As part of the Ending the Benefits Cliff Symposium, we will be hosting four separate, simultaneous breakout sessions on Day 2 to begin building a roadmap of policy recommendations in four key areas: Asset Building and Development, Eligibility for Benefits and Tax Credits, Public Education, and the Role of Employers. FPWA identified these areas for policy recommendations as the most salient with the assistance of our Benefits Cliff Advisory Committee.
Descriptions of each focus area are listed below to help participants select first and second choice breakout discussions. In choosing up to two breakout sessions, participants should consider the areas in which they have substantial knowledge or expertise, or where they have been recently involved. After registering, participants will be able to select their preferred breakout session.
Asset Building and Development: This group will consider how benefits programs prohibit, limit, or otherwise discourage benefits recipients in building assets, how these barriers worsen or interact with benefits cliffs, and how these issues might be remedied. Programs that incentivize/support moving individuals and families towards economic stability, such as cash savings, a vehicle, a home, stocks or bonds, etc., will also be explored in this bucket.
Eligibility for Benefits and Tax Credits: This group will consider eligibility criteria for various benefits (such as SNAP, TANF, etc.) and tax credits (such as the Earned Income Tax Credit, Child Tax Credit, and Child and Dependent Care Credit) based on income and their effect on the benefits cliff. Recommendations that change or expand such criteria in order to lessen the benefits cliff will be discussed in this area.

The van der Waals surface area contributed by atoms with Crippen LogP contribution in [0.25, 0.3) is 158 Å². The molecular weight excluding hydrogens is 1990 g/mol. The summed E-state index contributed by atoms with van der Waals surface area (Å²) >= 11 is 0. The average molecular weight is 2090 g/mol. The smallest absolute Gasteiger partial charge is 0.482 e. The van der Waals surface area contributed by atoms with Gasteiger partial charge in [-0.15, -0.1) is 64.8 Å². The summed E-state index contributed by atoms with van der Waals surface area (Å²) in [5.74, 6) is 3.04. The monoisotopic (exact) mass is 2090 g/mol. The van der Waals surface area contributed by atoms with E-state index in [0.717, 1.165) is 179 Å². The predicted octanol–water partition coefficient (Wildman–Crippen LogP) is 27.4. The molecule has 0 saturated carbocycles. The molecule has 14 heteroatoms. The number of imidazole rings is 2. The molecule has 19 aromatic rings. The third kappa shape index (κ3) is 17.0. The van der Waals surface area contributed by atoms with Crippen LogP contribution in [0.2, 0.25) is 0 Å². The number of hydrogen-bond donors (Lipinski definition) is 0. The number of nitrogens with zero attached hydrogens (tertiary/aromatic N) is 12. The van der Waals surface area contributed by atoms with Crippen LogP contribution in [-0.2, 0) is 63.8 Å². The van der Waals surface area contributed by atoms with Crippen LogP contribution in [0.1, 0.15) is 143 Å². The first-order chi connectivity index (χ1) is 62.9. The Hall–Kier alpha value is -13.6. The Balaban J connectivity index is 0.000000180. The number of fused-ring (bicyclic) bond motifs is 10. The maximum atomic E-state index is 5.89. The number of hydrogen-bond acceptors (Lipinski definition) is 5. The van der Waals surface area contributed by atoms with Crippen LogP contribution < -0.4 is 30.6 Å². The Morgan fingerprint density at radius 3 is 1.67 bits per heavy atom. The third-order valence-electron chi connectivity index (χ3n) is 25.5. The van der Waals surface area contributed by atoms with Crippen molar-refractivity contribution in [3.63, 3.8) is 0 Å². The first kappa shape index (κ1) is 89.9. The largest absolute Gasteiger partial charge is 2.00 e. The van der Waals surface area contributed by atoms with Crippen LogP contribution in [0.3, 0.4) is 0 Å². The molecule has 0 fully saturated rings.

Public Education: This group will consider how to ensure a consistent understanding about what benefits cliffs are, where they most regularly occur for New Yorkers, and the extent of their harm across benefits recipients and their communities. This group will also discuss how tools (such as calculators for cliffs and self-sufficiency, and popular education curricula) could aid in addressing a perception or fear of benefits cliffs.
The Role of Employers: This group will consider the role of employers and how they can be instrumental in helping employees and their families overcome the benefits cliff. Recommendations in this area will explore incentives, regulations, and workforce development programming, as well as any other recommendations that tie employers to policies that tackle the benefits cliff.
Elizabeth Lower-Basch, Director of Income and Work Supports – Center for Law and Social Policy (CLASP)
Ashley Burnside, Policy Analyst – Center for Law and Social Policy (CLASP)
Jennifer March, Executive Director – Citizens’ Committee for Children of New York
Raysa Segura Rodriguez, Associate Executive Director for Policy & Advocacy – Citizens’ Committee for Children of New York
Debipriya Chaterjee, Senior Policy Analyst for Income Inequality – Community Service Society of New York
Divya Sundaram, Policy & Civic Engagement Coordinator – Community Voices Heard
Eden Forsythe, Vice President for Policy and Government Affairs – Empire Justice Center
Merble Reagon, Executive Director — Women’s Center for Education and Career Advancement